Water-based training as non-pharmacological treatment alternative to improve lipid profile of dyslipidemic elderly women: A randomised clinical trial.
ISPAH ePoster Library. Bagatini N. Oct 15, 2018; 225417; 310
Mrs. Natalia Bagatini
Mrs. Natalia Bagatini
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Abstract
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Abstract Background:<\b>
Regular physical exercise is highly recommended for dyslipidemia treatment. Aquatic environment presents some beneficial characteristics for this population, however, the modality that promotes better results is still unknown. Objective: To compare the effects of water-based aerobic training and water-based resistance training on lipid profile of dyslipidemic women.Design: Three-arm randomized controlled clinical trial with groups in parallel. Setting: University swimming pool.Patients: Sixty-nine elderly (65.79 years; 95%CI 64.55 to 67.04) dyslipidemic women.Interventions: Water-based aerobic training (WA), water-based resistance training (WR) and control group (CG), with two weekly sessions, during 10 weeks.Measurements: Biochemical analyses were used to measure total cholesterol (TC), triglycerides (TG), low-density lipoprotein (LDL), high-density lipoprotein (HDL) levels and TC/HDL ratio, before and after the 10-weeks period. Results:<\b>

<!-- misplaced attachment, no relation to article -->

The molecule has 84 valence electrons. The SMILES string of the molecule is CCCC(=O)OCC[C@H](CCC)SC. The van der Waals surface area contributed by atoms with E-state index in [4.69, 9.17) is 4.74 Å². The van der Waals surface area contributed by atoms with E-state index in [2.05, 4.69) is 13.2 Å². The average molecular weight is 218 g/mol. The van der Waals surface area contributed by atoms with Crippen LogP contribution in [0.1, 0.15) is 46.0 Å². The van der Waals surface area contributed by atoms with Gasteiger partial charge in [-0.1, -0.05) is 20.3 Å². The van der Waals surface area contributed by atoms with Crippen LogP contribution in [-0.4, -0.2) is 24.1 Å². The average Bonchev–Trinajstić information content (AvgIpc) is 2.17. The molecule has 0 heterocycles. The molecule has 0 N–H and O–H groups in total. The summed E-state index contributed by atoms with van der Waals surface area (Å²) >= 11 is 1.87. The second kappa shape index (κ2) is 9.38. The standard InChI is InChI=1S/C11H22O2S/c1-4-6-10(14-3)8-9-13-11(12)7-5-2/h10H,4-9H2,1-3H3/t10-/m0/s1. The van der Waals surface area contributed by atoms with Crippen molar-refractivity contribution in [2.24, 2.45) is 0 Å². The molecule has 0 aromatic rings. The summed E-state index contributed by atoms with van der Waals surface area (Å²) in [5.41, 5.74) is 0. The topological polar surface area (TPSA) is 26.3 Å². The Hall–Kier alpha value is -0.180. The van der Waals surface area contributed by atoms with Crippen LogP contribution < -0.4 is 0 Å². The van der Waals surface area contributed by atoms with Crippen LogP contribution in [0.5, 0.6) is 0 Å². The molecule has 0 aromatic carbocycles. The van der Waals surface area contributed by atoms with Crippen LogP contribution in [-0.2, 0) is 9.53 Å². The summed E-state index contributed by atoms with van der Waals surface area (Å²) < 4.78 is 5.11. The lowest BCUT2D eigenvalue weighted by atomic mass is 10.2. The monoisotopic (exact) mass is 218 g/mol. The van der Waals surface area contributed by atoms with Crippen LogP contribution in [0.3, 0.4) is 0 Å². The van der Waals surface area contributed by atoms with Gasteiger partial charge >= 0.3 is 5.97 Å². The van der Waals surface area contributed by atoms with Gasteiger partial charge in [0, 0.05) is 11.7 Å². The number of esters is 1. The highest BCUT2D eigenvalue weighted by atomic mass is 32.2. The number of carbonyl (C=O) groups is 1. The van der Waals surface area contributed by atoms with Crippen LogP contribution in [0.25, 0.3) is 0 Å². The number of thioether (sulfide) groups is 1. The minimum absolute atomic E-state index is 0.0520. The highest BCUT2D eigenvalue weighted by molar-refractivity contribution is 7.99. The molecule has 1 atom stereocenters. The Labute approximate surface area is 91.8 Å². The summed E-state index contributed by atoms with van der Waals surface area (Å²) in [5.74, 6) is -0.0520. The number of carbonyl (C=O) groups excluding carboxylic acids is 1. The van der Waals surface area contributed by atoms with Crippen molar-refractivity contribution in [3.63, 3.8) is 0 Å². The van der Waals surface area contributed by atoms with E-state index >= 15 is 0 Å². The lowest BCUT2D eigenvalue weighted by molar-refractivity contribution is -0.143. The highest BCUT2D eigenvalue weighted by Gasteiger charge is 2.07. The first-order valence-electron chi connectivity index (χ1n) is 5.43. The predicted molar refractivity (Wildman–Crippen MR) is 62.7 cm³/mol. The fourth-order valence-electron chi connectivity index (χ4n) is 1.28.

In intention-to-treat analysis, WA and WR subjects obtained similar decreases in TC levels (10%), TG (13% and 16%, respectively), LDL (16% and 17%) and TC/HDL ratio (17% and 23%). Also, both interventions promoted increases of 8% and 17% in HDL levels. The CG maintained their TC and LDL values unchanged, the concentrations of TG and TC/HDL were increased in 4 and 11%, respectively, and the HDL levels were decreased in 5%.Limitations: The lipid metabolism enzymes activity was not tested.Conclusions: Water-based training (aerobic and resistance) induced improvements in lipid profile of the dyslipidemic elderly women. Both strategies are useful as non-pharmacological treatment and promote similar benefits.Trial Registration: NCT02900612. External funding details This research was supported by the International Research Fund (FIPE) from HCPA, CAPES and CNPq.
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